The growing popularity of Web-address shortening services like bit.ly creates the potential for a bevy of broken links should one of the providers suddenly cease operations.
Those providers are now teaming up with data aggregation and syndication services company Gnip Inc. to form a system for archiving link data. That way, the links would keep working, even if the shortening service itself doesn't.
The development comes less than a week after link snipper tr.im decided to cease operations — though it later reversed course.
These services convert super-long Web addresses into a handful of characters. That helps prevent those addresses from breaking into multiple lines when used in e-mails, news stories and other places. It also helps users stay within the 140-character limit on Twitter.
Called 301works — 301 is the server code for a redirect — the service is expected to launch in several weeks, Gnip said. Members will periodically submit lists of the original Web addresses that users shorten through their sites, along with the corresponding shrunken links they create, so the information can be stored.
Boulder, Colo.-based Gnip is footing the bill for now, and it will run and manage it. Participants are going to pick a nonprofit organization to manage the directory in the long term, Gnip said.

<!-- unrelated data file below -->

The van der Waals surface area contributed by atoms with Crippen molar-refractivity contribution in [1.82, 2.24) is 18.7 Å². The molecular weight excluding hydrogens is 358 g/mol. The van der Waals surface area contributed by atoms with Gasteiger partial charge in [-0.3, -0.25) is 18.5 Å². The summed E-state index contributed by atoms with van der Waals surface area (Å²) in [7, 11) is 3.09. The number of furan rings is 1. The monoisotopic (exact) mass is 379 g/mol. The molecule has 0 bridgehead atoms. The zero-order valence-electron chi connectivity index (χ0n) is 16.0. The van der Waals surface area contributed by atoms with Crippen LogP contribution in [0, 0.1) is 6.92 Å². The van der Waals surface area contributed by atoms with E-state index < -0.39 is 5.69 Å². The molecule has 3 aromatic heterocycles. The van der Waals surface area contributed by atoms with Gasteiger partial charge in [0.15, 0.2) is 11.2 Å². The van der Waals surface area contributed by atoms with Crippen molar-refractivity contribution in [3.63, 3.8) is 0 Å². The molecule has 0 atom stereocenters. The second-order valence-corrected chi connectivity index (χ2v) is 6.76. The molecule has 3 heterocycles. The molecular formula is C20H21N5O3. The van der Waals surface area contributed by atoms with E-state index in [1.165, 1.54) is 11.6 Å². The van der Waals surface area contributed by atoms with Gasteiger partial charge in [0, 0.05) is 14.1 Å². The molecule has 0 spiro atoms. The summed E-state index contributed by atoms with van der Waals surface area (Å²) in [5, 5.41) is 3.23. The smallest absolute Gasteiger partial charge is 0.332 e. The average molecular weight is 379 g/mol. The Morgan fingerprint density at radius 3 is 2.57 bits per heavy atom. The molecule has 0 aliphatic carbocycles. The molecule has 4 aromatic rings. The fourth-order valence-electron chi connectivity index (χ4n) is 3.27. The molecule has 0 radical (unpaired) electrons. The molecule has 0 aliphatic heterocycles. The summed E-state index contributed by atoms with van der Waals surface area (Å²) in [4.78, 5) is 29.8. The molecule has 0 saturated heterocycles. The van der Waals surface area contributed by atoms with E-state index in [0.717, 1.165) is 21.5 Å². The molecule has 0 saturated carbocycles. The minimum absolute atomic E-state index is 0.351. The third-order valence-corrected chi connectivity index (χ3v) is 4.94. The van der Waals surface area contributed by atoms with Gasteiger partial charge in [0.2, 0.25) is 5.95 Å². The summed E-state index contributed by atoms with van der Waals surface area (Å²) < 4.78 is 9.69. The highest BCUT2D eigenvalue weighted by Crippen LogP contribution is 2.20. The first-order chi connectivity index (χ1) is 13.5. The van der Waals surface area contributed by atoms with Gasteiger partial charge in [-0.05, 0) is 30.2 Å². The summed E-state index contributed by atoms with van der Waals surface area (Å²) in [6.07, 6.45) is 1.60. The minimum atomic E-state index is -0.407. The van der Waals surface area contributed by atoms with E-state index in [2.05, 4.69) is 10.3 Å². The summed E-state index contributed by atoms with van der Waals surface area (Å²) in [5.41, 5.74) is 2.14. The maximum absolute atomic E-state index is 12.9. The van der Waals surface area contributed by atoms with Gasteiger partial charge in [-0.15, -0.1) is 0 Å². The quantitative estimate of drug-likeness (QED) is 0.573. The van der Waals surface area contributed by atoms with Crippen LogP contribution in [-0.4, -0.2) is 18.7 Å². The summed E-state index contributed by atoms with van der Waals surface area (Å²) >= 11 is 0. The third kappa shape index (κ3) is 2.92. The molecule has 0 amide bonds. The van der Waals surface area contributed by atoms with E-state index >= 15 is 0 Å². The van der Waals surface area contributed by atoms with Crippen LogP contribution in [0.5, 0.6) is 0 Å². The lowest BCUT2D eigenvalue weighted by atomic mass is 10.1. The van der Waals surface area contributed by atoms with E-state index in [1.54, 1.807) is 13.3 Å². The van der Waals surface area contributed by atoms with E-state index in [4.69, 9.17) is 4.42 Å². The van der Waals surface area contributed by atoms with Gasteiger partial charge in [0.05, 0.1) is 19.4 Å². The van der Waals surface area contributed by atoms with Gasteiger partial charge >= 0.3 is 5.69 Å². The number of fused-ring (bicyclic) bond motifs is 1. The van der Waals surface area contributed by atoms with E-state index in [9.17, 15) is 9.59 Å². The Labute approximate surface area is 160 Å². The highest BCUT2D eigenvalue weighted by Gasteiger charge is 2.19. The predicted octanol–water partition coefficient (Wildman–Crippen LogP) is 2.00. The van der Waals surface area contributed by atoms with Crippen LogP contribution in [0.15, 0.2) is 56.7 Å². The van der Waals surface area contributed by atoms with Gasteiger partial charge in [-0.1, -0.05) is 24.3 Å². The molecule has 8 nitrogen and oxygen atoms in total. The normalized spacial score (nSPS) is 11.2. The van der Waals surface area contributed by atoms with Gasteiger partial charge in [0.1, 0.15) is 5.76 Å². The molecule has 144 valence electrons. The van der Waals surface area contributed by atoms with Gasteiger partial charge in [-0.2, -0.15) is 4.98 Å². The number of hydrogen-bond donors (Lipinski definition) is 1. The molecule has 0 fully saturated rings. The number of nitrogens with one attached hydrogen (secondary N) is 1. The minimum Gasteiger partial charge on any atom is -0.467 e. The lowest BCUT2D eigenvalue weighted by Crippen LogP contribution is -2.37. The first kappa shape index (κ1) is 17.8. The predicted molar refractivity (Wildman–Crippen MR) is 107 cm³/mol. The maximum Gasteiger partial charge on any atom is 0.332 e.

Shane Pearson, Gnip's vice president of products, said some participants will make their data publicly available, while others will just use 301works to archive their data. Group members are still discussing what should happen if a participant's site closes, he said.
Bit.ly, Twitter's default link shortener, is participating, along with Cligs, URLizer, urlShort and several others. Tr.im has not yet decided if it will join, Woodward said.
When it closed, tr.im cited the high costs required to keep it running, and said links trimmed through it would still work until the end of the year. It returned after receiving what Eric Woodward, co-founder of tr.im operator The Nambu Network, called "countless public and private appeals."